Hyponatremia is treated by:

• Treating the underlying cause.

• Administering hypertonic saline solution IV such as Dextrose 5% in saline to restore the serum sodium level.

• Replacing fluid loss with commercially available electrolytic fluids.

The nurse should monitor:

• Fluid intake and output,

• Serum sodium levels,

• Dietary sodium intake,

• Breath sounds and signs of respiratory distress.

The nurse should educate the patient to:

• Not drink excessive amounts of pure water on a hot day or after extreme exercise. Fluid replacement should be an electrolyte solution such as Gatorade or other commercial preparations that include sodium.

• Monitor for signs and symptoms of hyponatremia if the patient is taking a potent diuretic such as furosemide (Lasix) or a thiazide diuretic such as hydrochlorothiazide (HydroDiuril) .

• Report any signs of respiratory distress to healthcare provider.


Calcium is found in equal proportion in intracellular fluid and extracellular fluid. It is combined with phosphate in bone and with protein (albumin) in the serum. A patient receives calcium from ingesting calcium-containing food. Calcium plays a critical role in transmission of nerve impulses, blood clotting, muscle contraction, and the formation of teeth and bone. There is also growing evidence that calcium can help with weight loss.

There are three forms of calcium in serum that can fluctuate among forms depending on changes to the serum pH and/or serum protein (albumin) levels.

1. Free ionized form, which is the biologically active form. Half of the patient's total calcium is in the free ionized form.

2. Protein bound, which binds primarily with albumin.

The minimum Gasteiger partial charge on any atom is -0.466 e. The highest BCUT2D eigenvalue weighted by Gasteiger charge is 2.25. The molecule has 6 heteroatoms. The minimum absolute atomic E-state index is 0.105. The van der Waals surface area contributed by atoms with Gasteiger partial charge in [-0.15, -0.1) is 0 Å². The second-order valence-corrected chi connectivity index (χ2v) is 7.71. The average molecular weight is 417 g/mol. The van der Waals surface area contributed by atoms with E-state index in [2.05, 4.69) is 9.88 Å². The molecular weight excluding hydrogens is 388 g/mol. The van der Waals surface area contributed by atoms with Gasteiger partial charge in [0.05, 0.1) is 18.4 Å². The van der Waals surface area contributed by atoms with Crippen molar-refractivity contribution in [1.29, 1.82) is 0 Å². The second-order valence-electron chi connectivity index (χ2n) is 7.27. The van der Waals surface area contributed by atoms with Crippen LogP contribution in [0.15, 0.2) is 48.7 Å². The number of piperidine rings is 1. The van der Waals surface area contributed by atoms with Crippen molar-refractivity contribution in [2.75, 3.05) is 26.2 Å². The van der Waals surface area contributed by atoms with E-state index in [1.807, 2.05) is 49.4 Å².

3. Complex form, which is where calcium is combined with phosphate, citrate, or carbonate.

The normal serum calcium ranges between 8.5 mg/dL to 10.5 mg/dL. This reflects the calcium level for all three forms of calcium. However, ionized calcium (iC) levels are sometimes reported separately (4-5 mg/dL).

There is a balance between calcium and phosphorus. As serum calcium increases, serum phosphorus decreases. Conversely, as serum calcium decreases, serum phosphorus increases. The level of calcium is regulated by the parathyroid hormone (PTH), calcitonin, and vitamin D.

Low serum calcium causes an increase in the production of PTH. PTH moves calcium out of bone and into the serum. It increases the absorption of calcium from the GI tract. PTH also increases reabsorption of calcium in the kidneys.

Calcitonin is produced by the thyroid gland. Production is increased when there is a high serum calcium level. Calcitonin reverses the action of PTH by increasing the absorption of calcium by bone, decreases calcium absorption in the GI tract, and causes an increase in urine to excrete calcium.

Table 10-2. Medications that increase and decrease serum calcium.

Decreases Serum Calcium

Increases Serum Calcium

Magnesium sulfate

Calcium salts

Propylthiouracil (propacil)

Vitamin D


IV lipids


Kayexalate androgens

Neomycin Acetazolamide

Diuretics (Thiazides, Chlorthalidone, Hygroten)





Aminoglycosides (gentamicin, amikacin, tobramycin)

Phosphate preparations: oral, enema, and IV (sodium phosphate, potassium phosphate)

Corticosteroids (cortisone, prednisone)

Loop diuretics (furosemide [Lasix])

Dairy products are the major source of dietary calcium. Eggs, green leafy vegetables, broccoli, legumes, nuts, and whole grains provide smaller amounts. Only about 10% to 30% of the calcium in foods is actually absorbed in the body. Calcium is absorbed in the small intestine. Absorption is influenced by the amount of vitamin D available and the levels of calcium already present in the body.


Hypercalcemia is a condition when the serum calcium level is higher than 10.5 mg/dL indicating there is a higher than normal concentration of calcium. This usually produces a low serum phosphorus level. Hypercalcemia can be caused by:

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